• Also, we have maintained exposure to commodities as an alternative investment, which has helped portfolios as commodities prices have continued to climb (portfolio holding GSCAX returned 10.68% through September 30th).

2. Global Diversification:

By far, the largest impact on performance has been that portfolios contain anything other than US stocks. Global diversification is a fundamental principal of our approach to portfolio management, but this year has been quite a test of that principal. The unusual behavior of markets has prompted us to re-evaluate our approach, to consider whether our underlying assumptions are still valid. Is portfolio diversification a good thing? Are US stocks the only investment worth holding over the long-term?

Is portfolio diversification a good thing?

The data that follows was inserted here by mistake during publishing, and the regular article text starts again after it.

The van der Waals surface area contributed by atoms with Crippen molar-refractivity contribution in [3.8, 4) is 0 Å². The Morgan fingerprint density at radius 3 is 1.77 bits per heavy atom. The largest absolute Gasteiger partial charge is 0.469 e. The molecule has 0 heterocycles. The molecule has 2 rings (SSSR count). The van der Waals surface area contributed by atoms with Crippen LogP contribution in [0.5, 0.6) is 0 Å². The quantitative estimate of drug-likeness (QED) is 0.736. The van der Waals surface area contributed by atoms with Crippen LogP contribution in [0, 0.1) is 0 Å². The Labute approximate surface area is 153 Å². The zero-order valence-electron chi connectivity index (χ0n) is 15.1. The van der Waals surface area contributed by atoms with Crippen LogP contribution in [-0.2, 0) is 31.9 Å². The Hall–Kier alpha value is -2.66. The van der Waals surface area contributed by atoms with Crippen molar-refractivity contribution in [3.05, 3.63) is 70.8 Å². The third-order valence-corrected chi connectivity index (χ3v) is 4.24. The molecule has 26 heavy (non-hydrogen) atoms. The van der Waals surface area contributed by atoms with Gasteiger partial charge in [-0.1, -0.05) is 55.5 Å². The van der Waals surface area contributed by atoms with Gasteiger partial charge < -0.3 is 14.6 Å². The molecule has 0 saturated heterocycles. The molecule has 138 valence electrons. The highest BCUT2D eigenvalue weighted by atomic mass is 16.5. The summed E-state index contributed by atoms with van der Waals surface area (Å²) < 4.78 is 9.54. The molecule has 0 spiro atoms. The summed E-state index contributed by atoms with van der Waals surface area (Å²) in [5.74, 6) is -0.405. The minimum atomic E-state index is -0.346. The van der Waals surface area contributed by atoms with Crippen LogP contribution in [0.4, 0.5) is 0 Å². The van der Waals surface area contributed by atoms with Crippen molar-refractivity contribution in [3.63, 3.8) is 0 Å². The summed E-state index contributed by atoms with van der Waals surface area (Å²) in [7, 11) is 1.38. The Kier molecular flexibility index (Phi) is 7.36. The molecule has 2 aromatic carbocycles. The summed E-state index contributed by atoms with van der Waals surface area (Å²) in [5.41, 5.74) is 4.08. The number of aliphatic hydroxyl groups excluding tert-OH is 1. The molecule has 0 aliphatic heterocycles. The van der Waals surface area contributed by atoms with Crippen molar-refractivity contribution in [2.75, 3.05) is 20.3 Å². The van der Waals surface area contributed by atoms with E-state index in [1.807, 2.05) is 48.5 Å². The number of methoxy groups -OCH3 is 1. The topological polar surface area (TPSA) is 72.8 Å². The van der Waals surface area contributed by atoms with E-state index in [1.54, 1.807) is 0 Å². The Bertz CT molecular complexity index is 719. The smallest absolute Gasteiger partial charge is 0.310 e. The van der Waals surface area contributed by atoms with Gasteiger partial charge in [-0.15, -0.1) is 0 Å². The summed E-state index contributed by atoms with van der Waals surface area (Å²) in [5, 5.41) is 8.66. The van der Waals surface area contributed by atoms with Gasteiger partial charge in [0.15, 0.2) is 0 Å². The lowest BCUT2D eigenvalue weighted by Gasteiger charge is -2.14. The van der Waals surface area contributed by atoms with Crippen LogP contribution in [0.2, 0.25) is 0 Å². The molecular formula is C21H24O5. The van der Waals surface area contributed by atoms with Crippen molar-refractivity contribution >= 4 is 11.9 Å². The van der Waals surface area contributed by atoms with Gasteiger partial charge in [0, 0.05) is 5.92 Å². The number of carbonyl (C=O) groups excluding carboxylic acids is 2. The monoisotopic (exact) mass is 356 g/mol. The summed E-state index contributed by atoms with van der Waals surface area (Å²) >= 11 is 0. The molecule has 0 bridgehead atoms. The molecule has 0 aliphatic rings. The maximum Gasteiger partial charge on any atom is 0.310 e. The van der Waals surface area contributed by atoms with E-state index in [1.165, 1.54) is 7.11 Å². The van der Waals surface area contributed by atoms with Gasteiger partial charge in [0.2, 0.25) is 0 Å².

Despite how being diversified has played out so far this year, we believe the answer is: yes, it is. We often remind our clients that “your portfolio is not the market.” Stock market movement should not have a 1-for-1 impact on portfolios, because portfolios are diversified across several asset classes in large part to prevent any holdings from having an out sized impact on the entire portfolio. But, in years like this one when the performance of one asset class far exceeds all others, the idea that “your portfolio is not the market” can feel like a bad thing.